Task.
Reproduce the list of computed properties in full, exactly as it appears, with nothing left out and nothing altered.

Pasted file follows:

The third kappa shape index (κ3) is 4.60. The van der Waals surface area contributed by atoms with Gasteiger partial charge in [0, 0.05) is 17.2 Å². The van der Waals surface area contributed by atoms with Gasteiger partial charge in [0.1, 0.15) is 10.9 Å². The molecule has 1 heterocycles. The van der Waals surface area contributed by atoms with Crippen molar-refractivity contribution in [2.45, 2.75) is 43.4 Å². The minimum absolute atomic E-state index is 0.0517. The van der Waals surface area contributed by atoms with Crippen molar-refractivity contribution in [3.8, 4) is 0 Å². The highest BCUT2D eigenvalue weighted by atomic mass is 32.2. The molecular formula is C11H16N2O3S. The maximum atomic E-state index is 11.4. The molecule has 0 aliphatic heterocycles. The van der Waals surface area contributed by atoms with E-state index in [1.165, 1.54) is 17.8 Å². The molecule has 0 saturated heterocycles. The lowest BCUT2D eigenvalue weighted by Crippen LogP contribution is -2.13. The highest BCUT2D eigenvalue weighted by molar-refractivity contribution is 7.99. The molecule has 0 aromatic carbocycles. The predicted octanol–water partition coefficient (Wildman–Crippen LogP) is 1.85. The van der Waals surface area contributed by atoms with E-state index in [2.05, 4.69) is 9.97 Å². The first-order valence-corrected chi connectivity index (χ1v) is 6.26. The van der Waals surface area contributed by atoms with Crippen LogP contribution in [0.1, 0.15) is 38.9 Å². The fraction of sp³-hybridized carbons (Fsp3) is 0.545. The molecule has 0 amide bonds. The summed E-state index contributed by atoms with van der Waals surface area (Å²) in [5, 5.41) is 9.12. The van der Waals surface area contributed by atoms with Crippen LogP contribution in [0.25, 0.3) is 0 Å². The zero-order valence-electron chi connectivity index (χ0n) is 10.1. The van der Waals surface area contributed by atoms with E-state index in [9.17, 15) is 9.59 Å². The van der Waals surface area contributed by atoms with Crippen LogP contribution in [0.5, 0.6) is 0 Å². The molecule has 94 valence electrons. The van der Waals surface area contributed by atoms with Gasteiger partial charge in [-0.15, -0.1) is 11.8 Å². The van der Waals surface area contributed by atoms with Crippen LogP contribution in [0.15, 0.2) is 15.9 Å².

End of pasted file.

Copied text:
The third kappa shape index (κ3) is 4.60. The van der Waals surface area contributed by atoms with Gasteiger partial charge in [0, 0.05) is 17.2 Å². The van der Waals surface area contributed by atoms with Gasteiger partial charge in [0.1, 0.15) is 10.9 Å². The molecule has 1 heterocycles. The van der Waals surface area contributed by atoms with Crippen molar-refractivity contribution in [2.45, 2.75) is 43.4 Å². The minimum absolute atomic E-state index is 0.0517. The van der Waals surface area contributed by atoms with Crippen molar-refractivity contribution in [3.8, 4) is 0 Å². The highest BCUT2D eigenvalue weighted by atomic mass is 32.2. The molecular formula is C11H16N2O3S. The maximum atomic E-state index is 11.4. The molecule has 0 aliphatic heterocycles. The van der Waals surface area contributed by atoms with E-state index in [1.165, 1.54) is 17.8 Å². The molecule has 0 saturated heterocycles. The lowest BCUT2D eigenvalue weighted by Crippen LogP contribution is -2.13. The highest BCUT2D eigenvalue weighted by molar-refractivity contribution is 7.99. The molecule has 0 aromatic carbocycles. The predicted octanol–water partition coefficient (Wildman–Crippen LogP) is 1.85. The van der Waals surface area contributed by atoms with E-state index in [2.05, 4.69) is 9.97 Å². The first-order valence-corrected chi connectivity index (χ1v) is 6.26. The van der Waals surface area contributed by atoms with Crippen LogP contribution in [0.1, 0.15) is 38.9 Å². The fraction of sp³-hybridized carbons (Fsp3) is 0.545. The molecule has 0 amide bonds. The summed E-state index contributed by atoms with van der Waals surface area (Å²) in [5, 5.41) is 9.12. The van der Waals surface area contributed by atoms with Crippen LogP contribution in [0.25, 0.3) is 0 Å². The zero-order valence-electron chi connectivity index (χ0n) is 10.1. The van der Waals surface area contributed by atoms with E-state index in [9.17, 15) is 9.59 Å². The van der Waals surface area contributed by atoms with Crippen LogP contribution in [0.5, 0.6) is 0 Å². The molecule has 94 valence electrons. The van der Waals surface area contributed by atoms with Gasteiger partial charge in [-0.15, -0.1) is 11.8 Å². The van der Waals surface area contributed by atoms with Crippen LogP contribution in [0.15, 0.2) is 15.9 Å².